The Role of Evolutionary Medicine in Understanding Modern Health Challenges and Future ProspectsElijah Morgan*
Elijah Morgan, Department of Public Health, New York Medical College, USA, Email: firstname.lastname@example.org
Received: 31-Jan-2023, Manuscript No. jem-23-101393; Editor assigned: 02-Feb-2023, Pre QC No. jem-23-101393 (PQ); Reviewed: 16-Feb-2023, QC No. jem-23-101393; Revised: 21-Feb-2023, Manuscript No. jem-23-101393 (R); Published: 28-Feb-2023, DOI: 10.4303/JEM/101393
Evolutionary medicine, in its classical form, posits that the ailments of modern humans result from a mismatch between adaptations to past environments and our current circumstances. This approach recognizes that cultural evolution is faster than biological evolution, leading to a significant discrepancy between our bodies’ adaptation to ancient natural environments and our present highly anthropic and artificial living conditions. In this article, we explore two key areas of potential future evolution: Diet and physical activity levels, both of which have undergone dramatic changes in industrialized societies. We also acknowledge that the unprecedented human population size in the 21st century has opened up new opportunities for sexual selection and mutation, potentially giving rise to ongoing micro-evolutionary processes.
Evolutionary medicine draws upon our understanding of mammalian and hominin evolution to explain the diseases and ailments prevalent in modern human populations. By examining the principles of evolution, this field also helps us comprehend the changing responses of pathogenic microorganisms to treatments. Its fundamental principle is rooted in the fact that humans have evolved over millions of years in specific natural environments, adapting biologically to the lifestyles and conditions prevalent during those times. However, rapid cultural evolution has drastically transformed our environments and lifestyles in recent history, creating a significant disconnect between our ancient biological adaptations and our present circumstances. The concept of the Environment of Evolutionary Adaptedness (EEA) suggests that until several thousand years ago, humans primarily relied on gathering and hunting in natural environments for sustenance, rather than food production. This lifestyle had profound implications, including nomadism, low population density, access to a diverse and natural diet, and regular physical activity. While the specifics of the EEA varied based on geographical location and climate, we can gain insights into this ancient lifestyle through early modern descriptions of present-day hunter-gatherer societies. Although these descriptions often pertained to marginalized communities inhabiting environments unsuitable for agriculture and animal husbandry, they revealed that the EEA lifestyle was not excessively physically demanding but did require daily physical activity. Given that our biological characteristics may not be optimally suited to our present environments, evolutionary medicine acknowledges a significant mismatch between our bodies and the highly artificial living conditions of today. This approach assumes that biological evolution is a slow and gradual process occurring over thousands of generations. Consequently, evolutionary medicine suggests that to safeguard our health, we must manipulate recent technological, social, and cultural changes to restore elements of our ancestral ways of life.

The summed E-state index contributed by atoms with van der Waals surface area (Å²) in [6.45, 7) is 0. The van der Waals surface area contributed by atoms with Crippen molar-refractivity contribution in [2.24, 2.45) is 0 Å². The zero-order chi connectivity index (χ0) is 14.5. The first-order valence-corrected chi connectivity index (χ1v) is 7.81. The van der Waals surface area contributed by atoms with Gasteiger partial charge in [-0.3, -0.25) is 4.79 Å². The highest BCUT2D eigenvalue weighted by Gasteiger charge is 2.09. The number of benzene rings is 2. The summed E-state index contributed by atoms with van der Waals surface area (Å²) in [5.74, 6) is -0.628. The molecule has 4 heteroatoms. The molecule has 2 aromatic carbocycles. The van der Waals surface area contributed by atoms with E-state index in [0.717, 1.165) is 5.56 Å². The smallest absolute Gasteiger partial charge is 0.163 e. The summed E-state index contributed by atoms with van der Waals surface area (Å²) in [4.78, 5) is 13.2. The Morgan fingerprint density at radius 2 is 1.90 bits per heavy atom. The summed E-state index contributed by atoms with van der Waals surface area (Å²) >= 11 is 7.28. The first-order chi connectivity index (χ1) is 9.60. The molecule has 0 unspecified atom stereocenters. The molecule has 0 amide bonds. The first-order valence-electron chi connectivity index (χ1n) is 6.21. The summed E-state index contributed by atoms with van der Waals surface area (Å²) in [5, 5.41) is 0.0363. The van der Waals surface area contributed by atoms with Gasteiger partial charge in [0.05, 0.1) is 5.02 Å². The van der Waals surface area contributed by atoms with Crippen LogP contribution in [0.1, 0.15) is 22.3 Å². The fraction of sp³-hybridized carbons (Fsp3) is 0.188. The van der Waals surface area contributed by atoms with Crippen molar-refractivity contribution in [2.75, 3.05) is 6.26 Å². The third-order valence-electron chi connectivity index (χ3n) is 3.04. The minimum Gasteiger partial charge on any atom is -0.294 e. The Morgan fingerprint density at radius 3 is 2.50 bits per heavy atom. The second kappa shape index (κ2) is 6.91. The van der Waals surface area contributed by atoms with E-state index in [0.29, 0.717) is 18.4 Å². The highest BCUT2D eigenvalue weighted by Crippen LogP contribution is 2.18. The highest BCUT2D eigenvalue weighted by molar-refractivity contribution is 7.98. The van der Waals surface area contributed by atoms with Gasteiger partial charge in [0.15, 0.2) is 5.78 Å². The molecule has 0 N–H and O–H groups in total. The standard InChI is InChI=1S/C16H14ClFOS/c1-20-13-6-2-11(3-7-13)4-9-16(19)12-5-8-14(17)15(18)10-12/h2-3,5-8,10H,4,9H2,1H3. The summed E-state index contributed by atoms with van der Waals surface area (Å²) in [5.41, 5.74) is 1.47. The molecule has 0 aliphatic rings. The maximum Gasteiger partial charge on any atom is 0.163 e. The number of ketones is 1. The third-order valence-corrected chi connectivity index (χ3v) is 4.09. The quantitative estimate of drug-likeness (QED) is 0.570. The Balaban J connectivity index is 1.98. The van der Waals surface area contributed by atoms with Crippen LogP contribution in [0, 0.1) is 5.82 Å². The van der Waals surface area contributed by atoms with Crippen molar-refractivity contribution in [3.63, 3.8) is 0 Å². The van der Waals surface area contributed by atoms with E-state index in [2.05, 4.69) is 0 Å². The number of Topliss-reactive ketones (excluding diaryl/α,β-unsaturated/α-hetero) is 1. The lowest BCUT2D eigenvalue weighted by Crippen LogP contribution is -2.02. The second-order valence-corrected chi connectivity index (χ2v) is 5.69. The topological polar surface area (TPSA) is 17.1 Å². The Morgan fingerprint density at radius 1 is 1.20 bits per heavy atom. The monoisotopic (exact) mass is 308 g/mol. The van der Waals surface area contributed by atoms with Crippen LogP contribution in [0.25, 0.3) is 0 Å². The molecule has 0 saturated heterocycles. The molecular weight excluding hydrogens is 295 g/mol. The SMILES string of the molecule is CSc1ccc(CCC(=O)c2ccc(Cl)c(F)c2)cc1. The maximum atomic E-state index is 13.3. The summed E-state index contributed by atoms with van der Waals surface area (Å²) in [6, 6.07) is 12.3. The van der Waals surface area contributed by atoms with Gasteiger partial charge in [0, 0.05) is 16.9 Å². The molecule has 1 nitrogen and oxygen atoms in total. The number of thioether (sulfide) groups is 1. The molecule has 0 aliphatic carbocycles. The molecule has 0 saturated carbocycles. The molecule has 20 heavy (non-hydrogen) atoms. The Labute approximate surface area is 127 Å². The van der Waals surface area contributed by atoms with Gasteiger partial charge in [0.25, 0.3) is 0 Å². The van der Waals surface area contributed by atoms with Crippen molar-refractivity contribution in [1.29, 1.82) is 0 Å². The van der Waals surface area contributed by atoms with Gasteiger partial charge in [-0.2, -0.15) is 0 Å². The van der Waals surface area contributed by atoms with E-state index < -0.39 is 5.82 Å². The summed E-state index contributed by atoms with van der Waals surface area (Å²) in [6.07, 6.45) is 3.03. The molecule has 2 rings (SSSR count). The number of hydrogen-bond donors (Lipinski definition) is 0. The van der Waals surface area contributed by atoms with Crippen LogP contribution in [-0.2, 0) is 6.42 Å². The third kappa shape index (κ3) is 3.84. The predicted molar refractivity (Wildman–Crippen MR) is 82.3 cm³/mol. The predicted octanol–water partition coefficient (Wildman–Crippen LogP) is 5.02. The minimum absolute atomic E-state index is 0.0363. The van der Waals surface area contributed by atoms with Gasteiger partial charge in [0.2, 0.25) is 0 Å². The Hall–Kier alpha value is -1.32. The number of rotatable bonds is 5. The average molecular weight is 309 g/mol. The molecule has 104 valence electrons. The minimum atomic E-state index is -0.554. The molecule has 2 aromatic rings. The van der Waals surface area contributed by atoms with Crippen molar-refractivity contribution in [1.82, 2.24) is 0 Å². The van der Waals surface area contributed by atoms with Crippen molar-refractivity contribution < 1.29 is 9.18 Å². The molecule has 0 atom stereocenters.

Evolutionary medicine provides valuable insights into the health challenges faced by modern humans due to the mismatch between our ancient adaptations and current living conditions. By considering our evolutionary history, this field offers potential solutions for restoring aspects of our ancestral lifestyle. However, as humans continue to shape their own evolution, the future remains uncertain, and the consequences of genetic changes and adaptations are yet to be fully understood. The ongoing nature of evolution calls for further exploration and awareness as we navigate the complex.
Copyright: © 2023 Elijah Morgan. This is an open access article distributed under the terms of the Creative Commons Attribution License, which permits unrestricted use, distribution, and reproduction in any medium, provided the original work is properly cited.